Monday, September 10, 2012

Homeland: The Complete First Season Blu-ray Review

Hailed as TV’s best new drama by critics everywhere, the award-winning Homeland delivers compelling characters, thrilling twists and breathtaking suspense. Carrie Mathison (Golden Globe winner Claire Danes), a brilliant but volatile CIA agent, suspects that a rescued American POW may not be what he seems. Is Marine Sgt. Nicholas Brody (Damian Lewis) a war hero...or an Al Qaeda sleeper agent plotting a spectacular terrorist attack on U.S. soil? Following her instincts, Mathison will risk everything to uncover the truth — her reputation, her career and even her sanity. Packed with multiple layers and hidden clues, Season One offers something new every time you see carefully.

Show (4 out of 5 stars)

With the wars in Iraq and Afghanistan, our service personnel who participate in those conflicts are put into harms way and some are killed, some return safely, and some are captured.  In the case of Sgt. Nicholas Brody (Damian Lewis) and his sniper team partner Tom Walker (Chris Chalk), they are captured by enemy  forces and brought to al-Qaeda leader Abu Nazir (Navid Negahban).  They are tortured physically and mentally and Brody is eventually forced to kill Walker to save his own life.  Or did her?  With a show like Homeland, you never really know what happened since there's a lot of twists and turns and flashbacks that constantly keeps changing what you thought happened.

Eight long years in captivity pass for Brody before his is rescued from his captors by Navy Seals.  He is returned home to a hero's welcome by everyone except for a lone CIA agent called Carrie Mathison (Clare Danes) who is suspicious about the circumstances of the rescue.  Carrie wants to know why Brody was kept alive for eight years and because she was warned by an informant earlier that an American who had been "turned" would be returning home a sleeper agent for al-Qaeda.  Since no one else is worried or interested in her suspicions, Carrie decides to put Brody under unauthorized surveillance.  She hires her old friend Virgil (David Marciano) to install and later monitor hidden cameras in Brody's home.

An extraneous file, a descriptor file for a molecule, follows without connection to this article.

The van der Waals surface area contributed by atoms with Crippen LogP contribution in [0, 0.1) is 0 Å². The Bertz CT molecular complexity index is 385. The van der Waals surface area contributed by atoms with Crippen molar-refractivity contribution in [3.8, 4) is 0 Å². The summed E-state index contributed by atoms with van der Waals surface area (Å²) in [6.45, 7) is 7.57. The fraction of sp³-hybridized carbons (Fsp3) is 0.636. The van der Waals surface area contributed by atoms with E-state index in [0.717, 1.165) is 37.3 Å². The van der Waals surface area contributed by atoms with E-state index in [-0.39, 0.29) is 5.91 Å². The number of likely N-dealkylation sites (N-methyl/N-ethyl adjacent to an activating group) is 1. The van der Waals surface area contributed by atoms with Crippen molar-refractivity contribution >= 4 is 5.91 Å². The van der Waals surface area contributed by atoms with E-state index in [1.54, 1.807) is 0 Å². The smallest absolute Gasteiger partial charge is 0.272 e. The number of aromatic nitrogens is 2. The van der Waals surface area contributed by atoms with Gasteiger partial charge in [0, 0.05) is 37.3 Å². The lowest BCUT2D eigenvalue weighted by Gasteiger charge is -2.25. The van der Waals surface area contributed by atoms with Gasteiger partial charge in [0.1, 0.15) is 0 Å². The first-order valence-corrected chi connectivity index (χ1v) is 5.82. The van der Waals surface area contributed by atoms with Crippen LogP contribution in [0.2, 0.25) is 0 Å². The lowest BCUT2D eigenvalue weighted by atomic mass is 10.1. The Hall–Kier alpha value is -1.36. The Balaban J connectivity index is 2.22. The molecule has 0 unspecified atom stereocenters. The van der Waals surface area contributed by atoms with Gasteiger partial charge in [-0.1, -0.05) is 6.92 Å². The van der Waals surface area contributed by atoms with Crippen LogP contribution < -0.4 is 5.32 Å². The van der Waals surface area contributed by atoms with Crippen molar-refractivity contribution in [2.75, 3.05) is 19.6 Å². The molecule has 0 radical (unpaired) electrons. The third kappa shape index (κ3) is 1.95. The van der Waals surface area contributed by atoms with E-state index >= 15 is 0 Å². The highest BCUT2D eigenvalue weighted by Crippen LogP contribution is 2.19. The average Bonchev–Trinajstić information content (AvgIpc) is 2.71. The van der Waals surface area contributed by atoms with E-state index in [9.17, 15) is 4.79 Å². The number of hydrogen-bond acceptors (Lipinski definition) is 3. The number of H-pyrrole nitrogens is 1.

Watching Brody return home to his family mentally and physically scarred to try to pick up the pieces, is just as hard for the audience as it is for Carrie and Virgil.  Brody is moody and unpredictable and just as likely to punch a cameraman as he is to smile.  He is a live wire which unsettles his watchers and his family, but most of all his wife Jessica (Monica Baccarin) who tries to reconnect with her husband through intimacy, but is cruelly humiliated by him for some unknown reason.  Brody seems to be two different people - the loving husband and father he was before he left - and someone else who is much darker and violent.  It doesn't help that after eight years had passed, Jessica finally believed that he was dead and had moved on with her life with Brody's best friend Mike (Diego Klattenhoff), a fact that will inevitably be discovered by Brody.